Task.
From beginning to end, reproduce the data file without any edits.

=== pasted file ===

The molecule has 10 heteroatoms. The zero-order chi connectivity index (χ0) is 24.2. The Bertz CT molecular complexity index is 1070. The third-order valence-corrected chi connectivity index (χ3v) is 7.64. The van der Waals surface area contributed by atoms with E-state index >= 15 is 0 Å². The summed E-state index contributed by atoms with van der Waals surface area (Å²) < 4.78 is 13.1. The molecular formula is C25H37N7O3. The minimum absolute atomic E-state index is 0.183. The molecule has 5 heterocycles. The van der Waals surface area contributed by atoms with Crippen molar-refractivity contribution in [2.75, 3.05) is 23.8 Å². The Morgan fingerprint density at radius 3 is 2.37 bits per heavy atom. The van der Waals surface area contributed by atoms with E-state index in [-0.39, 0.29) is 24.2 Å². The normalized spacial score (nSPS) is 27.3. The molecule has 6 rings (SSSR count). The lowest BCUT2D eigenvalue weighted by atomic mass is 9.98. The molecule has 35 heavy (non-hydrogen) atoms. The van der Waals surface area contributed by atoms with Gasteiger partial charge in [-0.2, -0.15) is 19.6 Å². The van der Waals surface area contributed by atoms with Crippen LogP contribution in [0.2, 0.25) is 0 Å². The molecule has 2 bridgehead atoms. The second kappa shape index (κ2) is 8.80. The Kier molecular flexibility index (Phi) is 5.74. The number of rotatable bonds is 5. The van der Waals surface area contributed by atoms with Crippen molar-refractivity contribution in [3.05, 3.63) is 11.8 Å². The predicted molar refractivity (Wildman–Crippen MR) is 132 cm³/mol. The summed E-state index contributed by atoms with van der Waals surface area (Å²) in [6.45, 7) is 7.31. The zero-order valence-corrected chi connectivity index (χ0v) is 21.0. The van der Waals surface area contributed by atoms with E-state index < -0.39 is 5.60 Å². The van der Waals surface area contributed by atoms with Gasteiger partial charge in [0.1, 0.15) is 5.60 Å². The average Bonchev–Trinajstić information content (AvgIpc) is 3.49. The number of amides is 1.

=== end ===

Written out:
The molecule has 10 heteroatoms. The zero-order chi connectivity index (χ0) is 24.2. The Bertz CT molecular complexity index is 1070. The third-order valence-corrected chi connectivity index (χ3v) is 7.64. The van der Waals surface area contributed by atoms with E-state index >= 15 is 0 Å². The summed E-state index contributed by atoms with van der Waals surface area (Å²) < 4.78 is 13.1. The molecular formula is C25H37N7O3. The minimum absolute atomic E-state index is 0.183. The molecule has 5 heterocycles. The van der Waals surface area contributed by atoms with Crippen molar-refractivity contribution in [2.75, 3.05) is 23.8 Å². The Morgan fingerprint density at radius 3 is 2.37 bits per heavy atom. The van der Waals surface area contributed by atoms with E-state index in [-0.39, 0.29) is 24.2 Å². The normalized spacial score (nSPS) is 27.3. The molecule has 6 rings (SSSR count). The lowest BCUT2D eigenvalue weighted by atomic mass is 9.98. The molecule has 35 heavy (non-hydrogen) atoms. The van der Waals surface area contributed by atoms with Gasteiger partial charge in [-0.2, -0.15) is 19.6 Å². The van der Waals surface area contributed by atoms with Crippen LogP contribution in [0.2, 0.25) is 0 Å². The molecule has 2 bridgehead atoms. The second kappa shape index (κ2) is 8.80. The Kier molecular flexibility index (Phi) is 5.74. The number of rotatable bonds is 5. The van der Waals surface area contributed by atoms with Crippen molar-refractivity contribution in [3.05, 3.63) is 11.8 Å². The predicted molar refractivity (Wildman–Crippen MR) is 132 cm³/mol. The summed E-state index contributed by atoms with van der Waals surface area (Å²) in [6.45, 7) is 7.31. The zero-order valence-corrected chi connectivity index (χ0v) is 21.0. The van der Waals surface area contributed by atoms with E-state index < -0.39 is 5.60 Å². The van der Waals surface area contributed by atoms with Gasteiger partial charge in [0.1, 0.15) is 5.60 Å². The average Bonchev–Trinajstić information content (AvgIpc) is 3.49. The number of amides is 1.